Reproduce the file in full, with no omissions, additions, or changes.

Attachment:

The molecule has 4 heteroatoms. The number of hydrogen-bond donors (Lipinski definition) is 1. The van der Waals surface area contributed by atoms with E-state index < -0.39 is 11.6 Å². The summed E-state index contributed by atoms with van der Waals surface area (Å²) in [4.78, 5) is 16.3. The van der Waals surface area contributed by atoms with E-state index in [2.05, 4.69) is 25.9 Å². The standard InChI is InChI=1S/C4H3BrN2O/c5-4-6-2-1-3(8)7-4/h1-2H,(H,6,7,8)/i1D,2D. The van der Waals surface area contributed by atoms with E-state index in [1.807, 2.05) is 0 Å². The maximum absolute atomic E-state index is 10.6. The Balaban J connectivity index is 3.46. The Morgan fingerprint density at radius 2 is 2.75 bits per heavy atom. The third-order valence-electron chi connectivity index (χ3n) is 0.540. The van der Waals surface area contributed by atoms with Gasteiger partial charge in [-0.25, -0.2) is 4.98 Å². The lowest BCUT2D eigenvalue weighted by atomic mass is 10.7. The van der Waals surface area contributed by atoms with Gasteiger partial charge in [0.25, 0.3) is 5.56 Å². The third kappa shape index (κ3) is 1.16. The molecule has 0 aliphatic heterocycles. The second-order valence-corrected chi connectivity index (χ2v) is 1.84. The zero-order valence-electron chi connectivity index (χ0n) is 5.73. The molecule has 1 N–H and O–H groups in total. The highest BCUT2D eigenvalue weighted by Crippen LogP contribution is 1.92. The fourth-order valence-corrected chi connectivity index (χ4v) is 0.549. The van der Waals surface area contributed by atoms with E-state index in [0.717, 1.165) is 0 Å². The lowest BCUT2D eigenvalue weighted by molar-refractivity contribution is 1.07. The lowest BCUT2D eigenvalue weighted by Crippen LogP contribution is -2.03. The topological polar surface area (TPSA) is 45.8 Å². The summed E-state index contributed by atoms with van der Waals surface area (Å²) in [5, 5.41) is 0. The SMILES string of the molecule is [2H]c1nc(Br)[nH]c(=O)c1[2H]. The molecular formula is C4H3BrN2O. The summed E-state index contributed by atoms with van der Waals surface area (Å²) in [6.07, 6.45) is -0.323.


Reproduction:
The molecule has 4 heteroatoms. The number of hydrogen-bond donors (Lipinski definition) is 1. The van der Waals surface area contributed by atoms with E-state index < -0.39 is 11.6 Å². The summed E-state index contributed by atoms with van der Waals surface area (Å²) in [4.78, 5) is 16.3. The van der Waals surface area contributed by atoms with E-state index in [2.05, 4.69) is 25.9 Å². The standard InChI is InChI=1S/C4H3BrN2O/c5-4-6-2-1-3(8)7-4/h1-2H,(H,6,7,8)/i1D,2D. The van der Waals surface area contributed by atoms with E-state index in [1.807, 2.05) is 0 Å². The maximum absolute atomic E-state index is 10.6. The Balaban J connectivity index is 3.46. The Morgan fingerprint density at radius 2 is 2.75 bits per heavy atom. The third-order valence-electron chi connectivity index (χ3n) is 0.540. The van der Waals surface area contributed by atoms with Gasteiger partial charge in [-0.25, -0.2) is 4.98 Å². The lowest BCUT2D eigenvalue weighted by atomic mass is 10.7. The van der Waals surface area contributed by atoms with Gasteiger partial charge in [0.25, 0.3) is 5.56 Å². The third kappa shape index (κ3) is 1.16. The molecule has 0 aliphatic heterocycles. The second-order valence-corrected chi connectivity index (χ2v) is 1.84. The zero-order valence-electron chi connectivity index (χ0n) is 5.73. The molecule has 1 N–H and O–H groups in total. The highest BCUT2D eigenvalue weighted by Crippen LogP contribution is 1.92. The fourth-order valence-corrected chi connectivity index (χ4v) is 0.549. The van der Waals surface area contributed by atoms with E-state index in [0.717, 1.165) is 0 Å². The lowest BCUT2D eigenvalue weighted by molar-refractivity contribution is 1.07. The lowest BCUT2D eigenvalue weighted by Crippen LogP contribution is -2.03. The topological polar surface area (TPSA) is 45.8 Å². The summed E-state index contributed by atoms with van der Waals surface area (Å²) in [5, 5.41) is 0. The SMILES string of the molecule is [2H]c1nc(Br)[nH]c(=O)c1[2H]. The molecular formula is C4H3BrN2O. The summed E-state index contributed by atoms with van der Waals surface area (Å²) in [6.07, 6.45) is -0.323.